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Memeorandum Tracks Down the Baseball Bug

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Memeorandum, the popular website — or “meme tracker” or “meme digger” — that tracks political news stories and related blog reactions and conversations in nearly real time, has embarked on a crafty and winning expansion strategy over its relatively short existence. tech.memeorandum.com, its first spin-off site, provides a similar service for tech-related stories.

These sites attract Internet newshounds and keep them coming back because they’re effective and intuitive: they give readers what they need – the biggest, buzziest stories of the day organized neatly and efficiently around “clusters” of links to various mainstream media websites and influential blogs. The bigger and fresher the story, the higher it sits on the page. The biggest headline is literally the biggest font on the page. Underneath that story, selected links to news sites and blogs are presented, making it very easy to quickly swallow a torrent of information about a story.

These sites also have a knack for finding stories that you wouldn’t have thought about looking for on your own. This is a very significant factor in that it in some ways replaces that “offline” feeling that one gets while browsing through a traditional print newspaper. It brings that aura of discovery and excitement to the real time environment of the Internet. It also provides readers with that feeling of being on the cutting edge, that one knows what’s going on – and what others are saying and chattering about it – at the same time or ahead of everyone else.

Several months ago, a third spin-off site broke outside the political and tech realm and into an area in which the hunger for scraps of information and the faintest hint of a story is insatiable these days. We Smirch, which announces itself as an “automatic dirt digger,” takes the model to the land of celebrity news and gossip.

Now, the newly launched Ballbug takes on the sports world, and baseball in particular. I’ve often wondered why sports blogging hasn’t become “bigger” than it is, what with the millions of ravenous sports fans out there, 24-hour cable and radio stations, scores of print publications and popular websites, etc.

I figured that all of these venues were serving or perhaps even saturating coverage so much that mere blogs had trouble competing at the level of, say, a Daily Kos or Tech Crunch.

What Ballbug has the ability to do so well, via the Memeorandum platform, is to marry the worlds of the mainstream media, the blogosphere, and real time coverage (Ballbug updates every five minutes) of baseball news, opinions, and events. Baseball itself is a wonderful platform, of course, because of the length of the season and the nearly maddening number of games that get churned out each week, from early spring through the fall classic.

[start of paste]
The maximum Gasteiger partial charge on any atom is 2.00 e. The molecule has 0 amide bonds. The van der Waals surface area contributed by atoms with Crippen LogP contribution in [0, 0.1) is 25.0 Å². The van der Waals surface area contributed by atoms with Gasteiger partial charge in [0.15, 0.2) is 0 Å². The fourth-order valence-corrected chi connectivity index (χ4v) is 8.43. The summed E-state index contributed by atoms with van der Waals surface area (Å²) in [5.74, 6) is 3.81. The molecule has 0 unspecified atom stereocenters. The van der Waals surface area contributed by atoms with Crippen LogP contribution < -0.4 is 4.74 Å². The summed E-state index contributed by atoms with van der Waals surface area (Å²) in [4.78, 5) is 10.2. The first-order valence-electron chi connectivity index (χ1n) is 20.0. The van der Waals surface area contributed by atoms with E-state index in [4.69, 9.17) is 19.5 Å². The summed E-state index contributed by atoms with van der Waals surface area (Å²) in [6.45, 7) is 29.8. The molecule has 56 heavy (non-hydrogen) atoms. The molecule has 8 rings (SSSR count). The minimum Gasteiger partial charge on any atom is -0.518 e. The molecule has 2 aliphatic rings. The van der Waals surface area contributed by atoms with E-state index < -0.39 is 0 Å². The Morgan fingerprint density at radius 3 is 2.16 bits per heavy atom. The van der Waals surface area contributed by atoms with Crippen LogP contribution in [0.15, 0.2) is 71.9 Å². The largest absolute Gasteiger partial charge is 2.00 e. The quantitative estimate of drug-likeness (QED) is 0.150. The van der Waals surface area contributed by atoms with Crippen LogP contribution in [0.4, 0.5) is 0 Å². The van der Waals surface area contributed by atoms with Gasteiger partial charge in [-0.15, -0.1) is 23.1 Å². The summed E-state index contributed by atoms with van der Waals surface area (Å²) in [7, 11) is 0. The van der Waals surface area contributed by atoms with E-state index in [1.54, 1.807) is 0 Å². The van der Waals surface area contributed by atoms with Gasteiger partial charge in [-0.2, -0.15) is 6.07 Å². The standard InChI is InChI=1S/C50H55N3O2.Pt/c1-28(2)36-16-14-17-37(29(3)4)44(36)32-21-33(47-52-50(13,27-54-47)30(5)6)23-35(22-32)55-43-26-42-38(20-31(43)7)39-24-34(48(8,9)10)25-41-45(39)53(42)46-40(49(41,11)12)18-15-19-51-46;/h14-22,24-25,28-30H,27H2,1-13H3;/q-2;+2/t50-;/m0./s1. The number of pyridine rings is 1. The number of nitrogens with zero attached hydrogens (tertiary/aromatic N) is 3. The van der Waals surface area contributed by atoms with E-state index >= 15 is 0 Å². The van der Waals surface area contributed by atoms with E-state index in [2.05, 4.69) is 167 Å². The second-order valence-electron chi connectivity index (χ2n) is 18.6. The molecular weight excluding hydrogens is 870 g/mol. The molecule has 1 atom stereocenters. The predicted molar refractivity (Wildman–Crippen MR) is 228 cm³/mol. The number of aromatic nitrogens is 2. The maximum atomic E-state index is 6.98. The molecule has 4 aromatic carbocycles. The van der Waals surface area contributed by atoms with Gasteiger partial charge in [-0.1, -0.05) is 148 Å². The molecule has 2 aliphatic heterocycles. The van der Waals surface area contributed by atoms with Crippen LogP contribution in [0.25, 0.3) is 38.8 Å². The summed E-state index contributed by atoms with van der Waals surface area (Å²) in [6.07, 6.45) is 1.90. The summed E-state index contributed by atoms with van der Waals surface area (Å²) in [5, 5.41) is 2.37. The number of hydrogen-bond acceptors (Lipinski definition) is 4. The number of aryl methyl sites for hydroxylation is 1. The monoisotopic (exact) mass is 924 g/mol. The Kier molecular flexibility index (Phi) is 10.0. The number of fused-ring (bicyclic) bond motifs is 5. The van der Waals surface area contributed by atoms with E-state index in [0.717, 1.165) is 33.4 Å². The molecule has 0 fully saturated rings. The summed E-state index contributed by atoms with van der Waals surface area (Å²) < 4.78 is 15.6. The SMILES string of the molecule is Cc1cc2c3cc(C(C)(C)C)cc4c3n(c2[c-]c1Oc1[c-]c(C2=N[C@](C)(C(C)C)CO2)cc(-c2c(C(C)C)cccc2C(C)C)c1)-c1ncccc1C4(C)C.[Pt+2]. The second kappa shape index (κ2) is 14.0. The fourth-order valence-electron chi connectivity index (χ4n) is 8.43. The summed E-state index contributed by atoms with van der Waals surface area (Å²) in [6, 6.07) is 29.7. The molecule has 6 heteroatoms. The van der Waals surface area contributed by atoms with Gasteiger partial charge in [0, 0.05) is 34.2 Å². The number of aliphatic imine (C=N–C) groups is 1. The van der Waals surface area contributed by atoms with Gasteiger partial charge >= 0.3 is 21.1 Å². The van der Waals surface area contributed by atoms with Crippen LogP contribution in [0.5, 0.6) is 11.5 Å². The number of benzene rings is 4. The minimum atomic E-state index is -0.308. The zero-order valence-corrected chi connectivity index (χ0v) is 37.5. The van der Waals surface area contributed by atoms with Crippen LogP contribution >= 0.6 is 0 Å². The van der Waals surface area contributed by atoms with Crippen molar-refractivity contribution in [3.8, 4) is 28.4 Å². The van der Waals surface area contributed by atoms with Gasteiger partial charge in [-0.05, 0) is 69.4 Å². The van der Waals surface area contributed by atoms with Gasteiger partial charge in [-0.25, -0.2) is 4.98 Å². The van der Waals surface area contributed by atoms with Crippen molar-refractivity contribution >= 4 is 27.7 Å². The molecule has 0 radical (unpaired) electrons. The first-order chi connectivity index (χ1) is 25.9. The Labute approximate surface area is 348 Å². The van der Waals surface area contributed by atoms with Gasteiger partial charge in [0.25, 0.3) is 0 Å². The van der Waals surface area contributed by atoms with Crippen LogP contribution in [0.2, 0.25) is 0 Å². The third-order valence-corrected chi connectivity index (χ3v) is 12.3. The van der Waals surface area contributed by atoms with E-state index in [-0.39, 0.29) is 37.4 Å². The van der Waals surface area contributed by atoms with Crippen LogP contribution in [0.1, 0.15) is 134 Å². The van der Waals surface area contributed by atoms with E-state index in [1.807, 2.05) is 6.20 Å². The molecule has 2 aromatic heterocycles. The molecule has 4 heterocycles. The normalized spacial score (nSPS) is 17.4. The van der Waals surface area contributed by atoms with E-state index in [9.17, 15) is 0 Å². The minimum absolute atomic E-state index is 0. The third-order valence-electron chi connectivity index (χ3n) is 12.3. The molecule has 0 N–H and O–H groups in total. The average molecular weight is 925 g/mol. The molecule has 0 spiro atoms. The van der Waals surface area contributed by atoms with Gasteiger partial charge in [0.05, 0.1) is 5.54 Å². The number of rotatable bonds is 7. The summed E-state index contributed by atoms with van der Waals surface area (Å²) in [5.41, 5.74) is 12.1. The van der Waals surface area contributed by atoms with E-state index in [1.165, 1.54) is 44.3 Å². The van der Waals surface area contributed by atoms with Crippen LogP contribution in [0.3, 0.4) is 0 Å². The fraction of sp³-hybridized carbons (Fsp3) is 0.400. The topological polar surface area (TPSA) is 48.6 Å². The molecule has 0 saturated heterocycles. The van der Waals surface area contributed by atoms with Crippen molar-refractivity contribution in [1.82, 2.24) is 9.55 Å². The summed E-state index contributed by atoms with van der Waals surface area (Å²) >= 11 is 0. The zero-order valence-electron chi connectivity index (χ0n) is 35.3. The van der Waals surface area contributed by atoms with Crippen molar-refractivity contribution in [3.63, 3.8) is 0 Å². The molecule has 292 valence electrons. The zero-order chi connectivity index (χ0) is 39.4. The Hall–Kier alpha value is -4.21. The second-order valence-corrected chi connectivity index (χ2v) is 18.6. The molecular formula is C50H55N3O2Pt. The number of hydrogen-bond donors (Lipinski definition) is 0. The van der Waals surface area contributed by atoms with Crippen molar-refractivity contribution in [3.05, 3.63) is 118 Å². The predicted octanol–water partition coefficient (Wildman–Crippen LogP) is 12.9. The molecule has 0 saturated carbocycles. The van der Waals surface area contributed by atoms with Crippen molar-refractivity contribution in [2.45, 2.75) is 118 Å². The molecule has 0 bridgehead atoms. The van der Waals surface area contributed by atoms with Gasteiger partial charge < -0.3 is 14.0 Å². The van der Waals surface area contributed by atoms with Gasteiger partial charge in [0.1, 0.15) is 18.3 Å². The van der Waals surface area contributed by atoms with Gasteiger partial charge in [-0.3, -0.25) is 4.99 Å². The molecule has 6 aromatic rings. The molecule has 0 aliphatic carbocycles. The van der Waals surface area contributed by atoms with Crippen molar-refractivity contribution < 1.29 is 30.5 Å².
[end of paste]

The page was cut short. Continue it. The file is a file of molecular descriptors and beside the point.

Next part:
The quality of the stories presented across all of these sites is generally quite high. They’re tracked in terms of “influence,” or how many times they’re linked to by other “influential” sites, and by other mysterious algorithmic means developed by founder Gabe Rivera.

Ballbug and its related “sister” sites claim to track “thousands” of websites and blogs. If I may get up on my decidedly and admittedly biased e-soapbox for a moment (full disclosure: I’m the Executive Producer of Blogcritics.org) I would argue that the Memeorandum family does its readers a disservice by not picking up stories from the rich and diverse electronic pages of Blogcritics.org itself. My take is that, unfortunately, because so many kinds of stories (from political analysis to winsome essays, from technology pieces to interviews with punk rock bands) are housed under one “roof,” the algorithmic eye is likely to miss the kinds of buzzy news stories and wonderful conversations that take place here each and everyday.

That said, I think Ballbug is a blockbuster addition to a seriously powerhouse mechanism for keeping up on cutting-second news, and I look forward to tracking new rollout sites over the coming months.

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  • A little late to the game, but it looks like I’m the first one here.

    The sports blogging scene is a curious one. Gawker didn’t add a sports blog until last year, now I think it’s one of their biggest draws.

    Perhaps the political blog is becoming that of a fisty-rage burnout (which is likely why a few newspapers have already announced the blogging fad over) and now they’re moving on to more fun topics like sports.